• Oglala Sioux tribe sues beer makers and Whiteclay, Neb., bars for enabling alcohol abuse on the Pine Ridge Indian Reservation. The illegal trade in alcohol has "caused devastating injuries to the Lakota people and massive financial damages to the [tribe]."
Oglala Sioux Tribe v. Schwarting




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Actress Blames Fear of Fan Attacks on Web Site Print

 

Eriko Tamura

A Japanese actress is stretching privacy law too far by claiming that the danger of harassment by “aggressive and overzealous fans” makes the Internet Movie Database liable for publishing her real name and date of birth.

Eriko Tamura, who now lives in Los Angeles, sued IMDB this month under the tort of public disclosure of private facts, which is in tension with the First Amendment because it involves the publication of truthful information. The published material must be of a kind that is “highly offensive to a reasonable person” and “not of legitimate concern to the public.”

On its much-trafficked Web site, IMDB has posted an entry for Eriko Sakamoto, Tamura's real name, and also gives her date of birth in the separate entry for Eriko Tamura. Neither of the entries identifies Sakamoto and Tamura as the same person.

But in her complaint, Tamura alleges those facts are private and she has kept them “completely private” because they could be used by “third parties to track down her residence.” Before moving to L.A. to pursue an acting career, she was a teen-idol pop star in Japan who was compared to Britney Spears.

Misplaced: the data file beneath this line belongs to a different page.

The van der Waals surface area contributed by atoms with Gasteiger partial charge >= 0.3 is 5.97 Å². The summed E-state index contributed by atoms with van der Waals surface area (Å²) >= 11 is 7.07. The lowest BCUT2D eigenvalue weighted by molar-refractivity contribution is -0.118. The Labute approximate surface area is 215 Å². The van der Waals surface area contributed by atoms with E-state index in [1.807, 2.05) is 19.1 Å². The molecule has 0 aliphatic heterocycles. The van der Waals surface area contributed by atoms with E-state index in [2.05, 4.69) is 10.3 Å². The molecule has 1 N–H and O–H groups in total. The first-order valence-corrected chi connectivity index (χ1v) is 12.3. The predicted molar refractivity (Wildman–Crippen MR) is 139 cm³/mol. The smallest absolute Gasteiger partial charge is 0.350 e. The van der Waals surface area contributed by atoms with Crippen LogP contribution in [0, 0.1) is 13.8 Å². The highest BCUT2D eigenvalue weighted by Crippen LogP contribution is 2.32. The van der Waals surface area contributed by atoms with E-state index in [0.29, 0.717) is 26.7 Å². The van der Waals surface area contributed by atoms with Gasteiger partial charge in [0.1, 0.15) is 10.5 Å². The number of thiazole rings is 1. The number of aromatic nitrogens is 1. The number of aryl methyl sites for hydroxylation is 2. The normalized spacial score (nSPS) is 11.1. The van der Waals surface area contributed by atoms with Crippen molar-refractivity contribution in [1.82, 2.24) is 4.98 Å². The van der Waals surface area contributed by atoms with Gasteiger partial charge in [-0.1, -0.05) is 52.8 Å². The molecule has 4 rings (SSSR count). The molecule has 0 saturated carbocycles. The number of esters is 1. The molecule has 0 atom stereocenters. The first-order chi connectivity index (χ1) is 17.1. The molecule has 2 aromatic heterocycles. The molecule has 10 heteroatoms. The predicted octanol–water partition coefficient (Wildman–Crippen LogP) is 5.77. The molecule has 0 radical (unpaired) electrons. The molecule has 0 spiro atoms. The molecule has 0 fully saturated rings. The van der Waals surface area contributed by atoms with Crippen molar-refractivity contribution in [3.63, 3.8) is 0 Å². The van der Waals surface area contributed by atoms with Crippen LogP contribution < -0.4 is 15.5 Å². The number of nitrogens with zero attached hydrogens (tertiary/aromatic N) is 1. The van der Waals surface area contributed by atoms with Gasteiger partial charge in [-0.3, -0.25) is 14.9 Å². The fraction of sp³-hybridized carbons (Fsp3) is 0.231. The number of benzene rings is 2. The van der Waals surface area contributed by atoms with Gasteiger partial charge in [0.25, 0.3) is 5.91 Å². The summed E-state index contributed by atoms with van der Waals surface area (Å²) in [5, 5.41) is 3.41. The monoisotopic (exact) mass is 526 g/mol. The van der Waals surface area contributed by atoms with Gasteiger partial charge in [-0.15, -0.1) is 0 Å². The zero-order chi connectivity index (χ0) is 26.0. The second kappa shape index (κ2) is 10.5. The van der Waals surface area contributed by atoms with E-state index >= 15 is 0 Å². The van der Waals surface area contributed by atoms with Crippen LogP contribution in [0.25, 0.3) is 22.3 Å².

Fans who had access to that information have previously broken into her apartment, the suit says, and IMDB's disclosure

has placed Plaintiff in grave danger of aggressive and overzealous fans that can use the information to locate and harass Plaintiff and her family members.

Tamura, 34, filed the case in Nevada, where IMDB is incorporated and the state Supreme Court ruled in 1983 that a newspaper article which disclosed a man's conviction in a hit-and-run accident 20 years earlier was “of legitimate public concern.”

The balance between the free press and an individual's right to privacy “should be weighted in favor of free speech when the publication involves public facts which have been spread upon a public record,” the court said in Montesano v. Donrey Media Group, 668 P.2d 1081.

There is absolutely nothing in Tamura's complaint that tips the balance toward her privacy rights. While she claims her given name and birth date do “not bear any logical relationship to the newsworthy subject of Plaintiff's professional career and filmography,” IMDB did not cross the line into the “morbid and sensational prying” that is not protected under the First Amendment.

Movie databases and other sources, of course, routinely publish similar biographical facts about other actors. Some Websites even specialize in listing the addresses of celebrities.

As for Tamura's overzealous fans, holding IMDB liable for the potential criminal acts of third parties over which it has no control would set the most chilling of precedents for the media.

UPDATE ... Tamura dismissed her case April 5.

By Matthew Heller
3/20/07

 

Editor's note: On Point's RSS feed has moved to this link.

rc_insidestories
  • Hotel Sued Over Slaying of Escort by 'Craigslist Killer'

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Document: Complaint

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Brown v. Herbert
Date: 12/16/11